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Anthony Davis was just about to blow out the candles, with his first career triple-double as a present waiting nearby.

But Donovan Mitchell barged in, stole the cake and flipped over the table. Mitchell and the Utah Jazz spoiled Davis’ 25th birthday party, rolling to a 116-99 win over the New Orleans Pelicans on Sunday afternoon in the Smoothie King Center.

While Davis still kept the triple-double by tallying 25 points, 11 rebounds and 10 blocks, it came in the Pelicans’ second consecutive loss, both at home, on the heels of a 10-game winning streak.

“We lost so I don’t really care about a career high or nothing like that,” Davis said.

The skid drops New Orleans from the No. 4 seed in the Western Conference standings. It also trims their cushion from the outside of the playoffs nearly into oblivion.

“Of course, home court is always nice but then again we are a better road team,” Davis said. “Once you get in the playoffs, anything can happen. That’s our goal. To get in the playoffs and then worry about whoever or wherever we play.”

And Utah is providing the majority of the pressure on that front, charging from the No. 10 spot and steamrolling toward the postseason. The Jazz picked up their 11th consecutive road win, two of which occurred in New Orleans, pulling within 1.5 games of the Pelicans.

“I know we are all clustered together and you can drive yourself crazy looking at it on a per game, per team basis,” center Emeka Okafor said. “We just have to try to stay even-keeled and just play.”

Both teams seemed to be fighting off the effects of daylight savings time in the early-going. Neither team was able to eclipse 35-percent shooting in the first quarter, as Davis and Jazz center Rudy Gobert closed off their respective paints.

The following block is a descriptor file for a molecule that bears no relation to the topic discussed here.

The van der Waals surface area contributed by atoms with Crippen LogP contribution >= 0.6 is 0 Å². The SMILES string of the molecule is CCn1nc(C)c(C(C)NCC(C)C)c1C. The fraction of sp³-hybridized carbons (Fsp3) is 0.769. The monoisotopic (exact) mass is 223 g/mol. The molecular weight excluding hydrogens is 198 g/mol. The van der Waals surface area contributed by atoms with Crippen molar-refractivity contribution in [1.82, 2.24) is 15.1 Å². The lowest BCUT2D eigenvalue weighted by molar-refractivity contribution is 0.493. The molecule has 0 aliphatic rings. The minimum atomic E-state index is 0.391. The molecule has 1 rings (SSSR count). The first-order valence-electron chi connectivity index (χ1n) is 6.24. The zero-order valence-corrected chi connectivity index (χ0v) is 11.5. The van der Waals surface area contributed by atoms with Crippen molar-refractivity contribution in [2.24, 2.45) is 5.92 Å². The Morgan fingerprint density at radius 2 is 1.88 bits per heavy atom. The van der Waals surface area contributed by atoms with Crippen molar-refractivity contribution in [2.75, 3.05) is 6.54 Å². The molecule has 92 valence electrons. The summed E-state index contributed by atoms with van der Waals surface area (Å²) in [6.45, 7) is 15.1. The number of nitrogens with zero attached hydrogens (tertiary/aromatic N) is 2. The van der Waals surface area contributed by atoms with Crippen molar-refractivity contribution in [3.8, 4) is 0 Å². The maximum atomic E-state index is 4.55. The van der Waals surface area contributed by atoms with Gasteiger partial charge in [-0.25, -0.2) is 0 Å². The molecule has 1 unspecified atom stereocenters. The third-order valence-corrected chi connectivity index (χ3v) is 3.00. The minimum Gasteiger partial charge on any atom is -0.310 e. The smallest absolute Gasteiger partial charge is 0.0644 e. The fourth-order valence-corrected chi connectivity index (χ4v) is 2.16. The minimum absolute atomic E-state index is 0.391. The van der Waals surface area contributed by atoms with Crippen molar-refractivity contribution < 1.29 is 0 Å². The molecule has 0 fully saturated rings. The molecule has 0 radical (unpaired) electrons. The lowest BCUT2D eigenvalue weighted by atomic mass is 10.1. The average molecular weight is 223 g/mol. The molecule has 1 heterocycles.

It created a rare defensive tussle for the Pelicans, who were sucked into the Jazz’s style. The NBA’s leading defensive unit preferred a slower pace and a game reliant on half-court possessions.

Yet, New Orleans was able to thrive in it for nearly three quarters, building a nine-point second-half lead by controlling the interior and keeping the Jazz offense nearly silent.

That’s when Mitchell arrived and turned up the volume.

The clear-cut Rookie of the Year favorite scored the Jazz’s final 15 points of the third quarter and flipped the tenor of the game on its head. No matter who the Pelicans threw in front of him, Mitchell either stepped back to shoot over them or blew by on a dribble drive.

When Mitchell wasn’t beating them, it was Ricky Rubio, who posted a game-best 30 points, torching the Pelicans on the other end of the backcourt.

Together, they unglued the rest of the Jazz’s offense.

While Davis provided a career-best 10 blocks and fended off the paint for as long as he could, the onslaught simply never stopped. The Pelicans’ couldn’t cut off penetration and allowed 17 offensive rebounds, nullifying the stoic 41.7 percent field goal rate surrendered.

“We just have to get stops and we have to rebound the ball,” guard E’Twaun Moore said. “The rebounding has really been hurting us.”

It’s what several players pointed to as a cause for the game’s grinding pace. But, Pelicans’ coach Alvin Gentry wasn’t buying it.

New Orleans led in the NBA in possessions per game during their 10-game winning streak, posting at least 110 points per game, but have slowed considerably since the start of March.

These losses to Washington and Utah marked the first time the Pelicans have failed to crack the 100-point barrier in consecutive games since Nov. 4.

“No, they did not,” Gentry said when asked if the Jazz did anything in particular to upend the Pelicans’ full-court style. “I don’t think anyone can slow your pace down. That’s the thing I do understand. We have to go back to our pace ourselves. It’s not that they’re slowing us down.

“They can take as much time as they want on their end, but on our end, we have to get the ball and get running again.”

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